• Bellingham Square, at the intersection of Broadway, Washington Avenue, Hawthorne Street, 5th Street, and Bellingham Street. It is surrounded by the Bellingham Square Historic Districtmarker.


Old Pratt House in 1908
As of the census of 2000, there were 35,080 people, 11,888 households, and 7,608 families residing in the city. The population density was 16,036.8 people per square mile (6,184.7/km²), placing it among the highest in population density among U.S. cities. There were 12,337 housing units at an average density of 5,639.9/sq mi (2,175.0/km²). The racial makeup of the city was 57.95% White, 7.25% Black or African American, 0.48% Native American, 4.69% Asian, 0.09% Pacific Islander, 22.94% from other races, and 6.58% from two or more races.Hispanic or Latino of any race were 48.42% of the population.

There were 11,888 households out of which 36.4% had children under the age of 18 living with them, 36.9% were married couples living together, 20.1% had a female householder with no husband present, and 36.0% were non-families. 28.8% of all households were made up of individuals and 10.8% had someone living alone who was 65 years of age or older. The average household size was 2.87 and the average family size was 3.50.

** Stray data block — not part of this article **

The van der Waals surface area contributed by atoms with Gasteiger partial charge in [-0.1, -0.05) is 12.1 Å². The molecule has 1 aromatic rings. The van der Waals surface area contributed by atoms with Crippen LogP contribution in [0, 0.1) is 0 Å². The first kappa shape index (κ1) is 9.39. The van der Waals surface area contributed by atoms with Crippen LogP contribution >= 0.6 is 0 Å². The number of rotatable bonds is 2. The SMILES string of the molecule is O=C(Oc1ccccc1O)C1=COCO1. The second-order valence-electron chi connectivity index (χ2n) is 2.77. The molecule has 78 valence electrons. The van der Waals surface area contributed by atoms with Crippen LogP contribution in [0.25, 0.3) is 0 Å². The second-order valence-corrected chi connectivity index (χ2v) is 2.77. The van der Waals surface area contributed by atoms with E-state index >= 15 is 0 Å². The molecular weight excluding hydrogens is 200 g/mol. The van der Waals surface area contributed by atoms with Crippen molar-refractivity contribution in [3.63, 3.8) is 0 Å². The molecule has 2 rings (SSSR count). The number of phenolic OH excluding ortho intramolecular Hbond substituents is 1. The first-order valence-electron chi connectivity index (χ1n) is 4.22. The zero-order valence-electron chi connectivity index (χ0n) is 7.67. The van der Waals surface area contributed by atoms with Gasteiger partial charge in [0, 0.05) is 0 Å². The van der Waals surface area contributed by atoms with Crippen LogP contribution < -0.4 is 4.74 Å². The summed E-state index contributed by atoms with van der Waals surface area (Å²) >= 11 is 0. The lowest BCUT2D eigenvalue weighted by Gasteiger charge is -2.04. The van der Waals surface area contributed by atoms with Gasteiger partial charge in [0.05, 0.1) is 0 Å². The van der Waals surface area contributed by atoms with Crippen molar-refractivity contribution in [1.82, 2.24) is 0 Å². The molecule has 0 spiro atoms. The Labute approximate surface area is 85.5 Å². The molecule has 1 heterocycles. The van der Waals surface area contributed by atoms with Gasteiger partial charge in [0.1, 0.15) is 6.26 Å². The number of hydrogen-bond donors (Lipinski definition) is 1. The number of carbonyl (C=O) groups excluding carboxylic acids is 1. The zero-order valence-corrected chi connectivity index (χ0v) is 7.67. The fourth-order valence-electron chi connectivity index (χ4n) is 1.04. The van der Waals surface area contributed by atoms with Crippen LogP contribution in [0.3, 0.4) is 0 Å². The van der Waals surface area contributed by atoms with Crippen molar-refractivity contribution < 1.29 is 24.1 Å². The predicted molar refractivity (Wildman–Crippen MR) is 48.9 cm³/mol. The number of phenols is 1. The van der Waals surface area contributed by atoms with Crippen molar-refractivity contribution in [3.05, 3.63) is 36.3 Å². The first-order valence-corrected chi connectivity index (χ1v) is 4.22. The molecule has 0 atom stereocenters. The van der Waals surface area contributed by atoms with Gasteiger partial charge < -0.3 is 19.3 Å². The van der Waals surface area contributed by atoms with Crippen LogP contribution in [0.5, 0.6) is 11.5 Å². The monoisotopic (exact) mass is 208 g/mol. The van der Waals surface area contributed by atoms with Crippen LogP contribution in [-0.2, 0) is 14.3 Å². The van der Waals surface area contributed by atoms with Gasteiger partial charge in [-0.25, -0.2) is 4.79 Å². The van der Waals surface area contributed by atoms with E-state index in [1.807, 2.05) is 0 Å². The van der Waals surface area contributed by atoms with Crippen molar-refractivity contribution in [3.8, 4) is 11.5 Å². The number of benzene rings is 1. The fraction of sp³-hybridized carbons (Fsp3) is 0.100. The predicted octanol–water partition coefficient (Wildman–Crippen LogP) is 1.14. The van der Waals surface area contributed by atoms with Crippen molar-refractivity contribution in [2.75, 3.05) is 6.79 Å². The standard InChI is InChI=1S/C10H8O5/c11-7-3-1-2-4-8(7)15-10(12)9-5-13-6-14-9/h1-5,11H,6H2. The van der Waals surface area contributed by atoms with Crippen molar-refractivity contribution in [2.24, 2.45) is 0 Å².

Fitz Public Library in c.
In the city the population was spread out with 27.3% under the age of 18, 10.6% from 18 to 24, 34.6% from 25 to 44, 16.3% from 45 to 64, and 11.2% who were 65 years of age or older. The median age was 31 years. For every 100 females there were 100.9 males. For every 100 females age 18 and over, there were 99.7 males.

The median income for a household in the city was $30,161, and the median income for a family was $32,130. Males had a median income of $27,280 versus $26,010 for females. The per capita income for the city was $14,628. About 20.6% of families and 23.3% of the population were below the poverty line, including 28.8% of those under age 18 and 20.9% of those age 65 or over.



Schools in Chelsea include: Chelsea has four elementary schools, including one that's bilingual and two that require uniforms, three middle schools, and one high school. The Chelsea school system has historically been towards the bottom of the state's test score rankings. It's plagued by high mobility among students, meaning that a very high percentage of students move in or out over the course of the year, and the dropout rate is high. In 1988, the school board made the unprecedented move of delegating its authority for control of the school district to Boston Universitymarker. In June 2008, the partnership with Boston University ended, and the schools returned to full local control. Chelsea also has only one private school while the other closed down leaving only one large parochial on Broadway.

Sites of interest

  • Apollinaire Theatre Company
  • Bellingham-Cary House
  • Chelsea Public Library
  • Walnut Street Synagoguemarker
  • Chelsea Jewish Nursing Home Foundation

Notable residents


Further reading

  • A listing is available of printed reports in the city archives.

External links